I dozed on and off for a few hours before getting bored and deciding to make food. I ran into the rest of the OSAT crew, who had taken over half of the campsites there. It’s awesome knowing so many people on a climb. I cooked my three cheese pasta and had a bunch of crackers and cheese. We laid out our ropes and gear next to the tents so all we’d have to do in the morning is get up and grab everything, and then we went to bed. So basically, I climbed, slept, ate, and slept, only to wake up and climb again. Living the dream.


Alpenglow at sunrise

We got up at 10:30pm again, with the intention of being moving by 11. We were a little late to our goal, but got on the route around 11:15 or 11:30. Charli and I were on one rope with Kayla and Rick on the other. With far fewer teams on the route this time, we were able to keep a steady pace, which was a relief. We leapfrogged with a Minnesota Nice rope team decked out in all camo. How did I see them, you ask? They should be invisible! Well Mossy Oak doesn’t camouflage well with snow, unfortunately. Wrong camo. But they were good natured and hilarious, and I was glad to be leapfrogging with such a genuine pair.

It was still cold, and windier than the previous day. I pulled my buff over my face only to have it freeze solid because of my breath. I couldn’t believe I didn’t bring my balaclava. My camera lense froze too, which you’ll notice in most of the photos. One big smudge and a blown out sun. Add that to the list of abuse my camera has endured. And somewhere around 1am on the cleaver, daydreaming, I realized I did not set an out of office email. Shit.
70% of mountaineering is me waiting for the sun to rise and convincing myself that everything will be okay once the sun rises and you can feel your feet again and your face doesn’t hurt and your camera works normally and your water bottle isn’t mostly slush. But Charli had explained why she wanted to summit when we were carrying coils on the cleaver, and I realized I was emotionally invested in everyone getting to the top. That’s not always the case, I can be a little selfish sometimes. But this time around, it was about all four of us getting there.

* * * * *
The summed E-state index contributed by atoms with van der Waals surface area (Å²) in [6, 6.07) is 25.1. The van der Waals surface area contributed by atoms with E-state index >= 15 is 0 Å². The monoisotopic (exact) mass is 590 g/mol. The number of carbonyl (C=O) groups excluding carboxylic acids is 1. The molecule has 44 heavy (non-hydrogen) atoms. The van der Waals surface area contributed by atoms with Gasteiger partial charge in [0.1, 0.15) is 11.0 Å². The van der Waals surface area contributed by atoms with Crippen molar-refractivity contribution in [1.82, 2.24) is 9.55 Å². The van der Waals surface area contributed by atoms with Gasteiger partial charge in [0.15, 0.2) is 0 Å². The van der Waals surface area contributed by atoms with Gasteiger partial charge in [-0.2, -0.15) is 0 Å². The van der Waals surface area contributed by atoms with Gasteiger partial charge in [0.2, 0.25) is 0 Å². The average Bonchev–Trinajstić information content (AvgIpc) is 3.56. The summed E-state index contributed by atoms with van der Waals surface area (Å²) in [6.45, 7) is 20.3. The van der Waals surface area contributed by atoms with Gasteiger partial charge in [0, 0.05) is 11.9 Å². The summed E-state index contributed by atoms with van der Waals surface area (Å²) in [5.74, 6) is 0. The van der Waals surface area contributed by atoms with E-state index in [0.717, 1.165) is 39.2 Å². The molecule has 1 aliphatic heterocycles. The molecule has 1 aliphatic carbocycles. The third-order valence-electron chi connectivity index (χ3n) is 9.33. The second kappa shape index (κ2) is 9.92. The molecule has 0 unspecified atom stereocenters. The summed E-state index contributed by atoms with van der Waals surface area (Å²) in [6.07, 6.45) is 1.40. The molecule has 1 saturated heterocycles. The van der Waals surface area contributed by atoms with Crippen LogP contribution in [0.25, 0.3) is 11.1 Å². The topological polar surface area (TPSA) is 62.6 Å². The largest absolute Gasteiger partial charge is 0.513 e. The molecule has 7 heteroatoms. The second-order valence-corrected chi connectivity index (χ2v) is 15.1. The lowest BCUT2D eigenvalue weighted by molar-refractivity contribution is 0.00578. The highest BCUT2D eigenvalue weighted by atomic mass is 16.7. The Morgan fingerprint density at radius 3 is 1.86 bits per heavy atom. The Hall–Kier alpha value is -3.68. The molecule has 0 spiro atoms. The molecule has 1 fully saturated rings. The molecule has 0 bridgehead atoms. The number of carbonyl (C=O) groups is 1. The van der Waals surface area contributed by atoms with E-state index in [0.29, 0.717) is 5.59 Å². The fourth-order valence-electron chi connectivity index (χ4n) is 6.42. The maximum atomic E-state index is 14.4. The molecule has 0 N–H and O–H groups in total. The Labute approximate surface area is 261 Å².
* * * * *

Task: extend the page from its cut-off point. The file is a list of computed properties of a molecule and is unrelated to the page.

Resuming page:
RMI rope team at sunrise


Coming along the crater rim

Charli trudged behind me as Kayla and Rick brought up the rear. Rick, who I don’t believe I’ve mentioned yet is 62. That’s not a typo. Sixty two. And crushing Mt. Rainier at 4am. We crested the false hill to everyone’s dismay, and pushed on towards the summit. Charli announced that she was done with this shit. A four person team was starting their descent as we gained the crater rim, and when I said hi they laughed and replied “You have your own summit reception party!!” just as Charli behind me said “FUCK my LIFE I hate EVERYTHING” and I burst out laughing. I think I was the only one who heard both teams, but the timing was perfect. Charli apologized for being grumpy and I laughed even harder because grumpy Charli is basically my constant internal dialogue. And of course, 15 feet later, Charli was all smiles.


Rick, Charli, and me on the true summit! Kayla snuggling in a sleeping bag out of frame.

Once on the crater rim, we ran into the OSAT group who had beaten us to the top and exchanged congrats while I hid my blistered nose from view. I was rocking white face from all the sunscreen I had been using too, and still no luck. Kayla was freezing cold so we set her up in my sleeping bag and started making hot chocolate and tea to get her warm again. Rick (62!! Can’t use your age as an excuse anymore Rick!), Charli, and I trekked over to the summit register so we could sign and snap our summit photos, and then returned to Kayla. I kept an eye on where the Emmons route meets the crater rim, hoping we’d see Kacie and Shawna’s OSAT group as well.


Me and Kilo Charlie!

Amazingly, they summitted 15 minutes later! I turned around to see several 4-person rope teams gaining the ridge, and knew it had to be them. I dropped my stuff and ran back across the crater. Literally. Past our Minnesota Camo friends, who had just summitted. I got to the summit register and asked if anyone was with OSAT. I saw Shawna sitting by the register and ran over to say hi, followed by “WHERE’S KACIE?!” “Over there!” “KACIE!!” And there she was!! Kacie Grice, conquering Rainier!